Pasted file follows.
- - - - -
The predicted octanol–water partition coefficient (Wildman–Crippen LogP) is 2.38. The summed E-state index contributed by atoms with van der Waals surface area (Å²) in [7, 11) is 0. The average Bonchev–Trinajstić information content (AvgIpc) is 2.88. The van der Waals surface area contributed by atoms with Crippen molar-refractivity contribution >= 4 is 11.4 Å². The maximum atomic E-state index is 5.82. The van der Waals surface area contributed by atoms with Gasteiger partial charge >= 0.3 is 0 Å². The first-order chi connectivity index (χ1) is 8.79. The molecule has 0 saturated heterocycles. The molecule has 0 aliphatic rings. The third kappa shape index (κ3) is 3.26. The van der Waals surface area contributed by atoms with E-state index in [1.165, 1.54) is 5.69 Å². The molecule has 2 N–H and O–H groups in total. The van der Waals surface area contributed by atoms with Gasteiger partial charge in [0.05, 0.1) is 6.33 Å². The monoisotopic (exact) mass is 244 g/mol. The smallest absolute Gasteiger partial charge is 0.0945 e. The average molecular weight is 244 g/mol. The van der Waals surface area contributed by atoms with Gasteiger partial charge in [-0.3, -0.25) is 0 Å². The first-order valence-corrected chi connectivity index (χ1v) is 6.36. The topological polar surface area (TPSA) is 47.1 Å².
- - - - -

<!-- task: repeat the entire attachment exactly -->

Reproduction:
The predicted octanol–water partition coefficient (Wildman–Crippen LogP) is 2.38. The summed E-state index contributed by atoms with van der Waals surface area (Å²) in [7, 11) is 0. The average Bonchev–Trinajstić information content (AvgIpc) is 2.88. The van der Waals surface area contributed by atoms with Crippen molar-refractivity contribution >= 4 is 11.4 Å². The maximum atomic E-state index is 5.82. The van der Waals surface area contributed by atoms with Gasteiger partial charge >= 0.3 is 0 Å². The first-order chi connectivity index (χ1) is 8.79. The molecule has 0 saturated heterocycles. The molecule has 0 aliphatic rings. The third kappa shape index (κ3) is 3.26. The van der Waals surface area contributed by atoms with E-state index in [1.165, 1.54) is 5.69 Å². The molecule has 2 N–H and O–H groups in total. The van der Waals surface area contributed by atoms with Gasteiger partial charge in [0.05, 0.1) is 6.33 Å². The monoisotopic (exact) mass is 244 g/mol. The smallest absolute Gasteiger partial charge is 0.0945 e. The average molecular weight is 244 g/mol. The van der Waals surface area contributed by atoms with Gasteiger partial charge in [-0.3, -0.25) is 0 Å². The first-order valence-corrected chi connectivity index (χ1v) is 6.36. The topological polar surface area (TPSA) is 47.1 Å².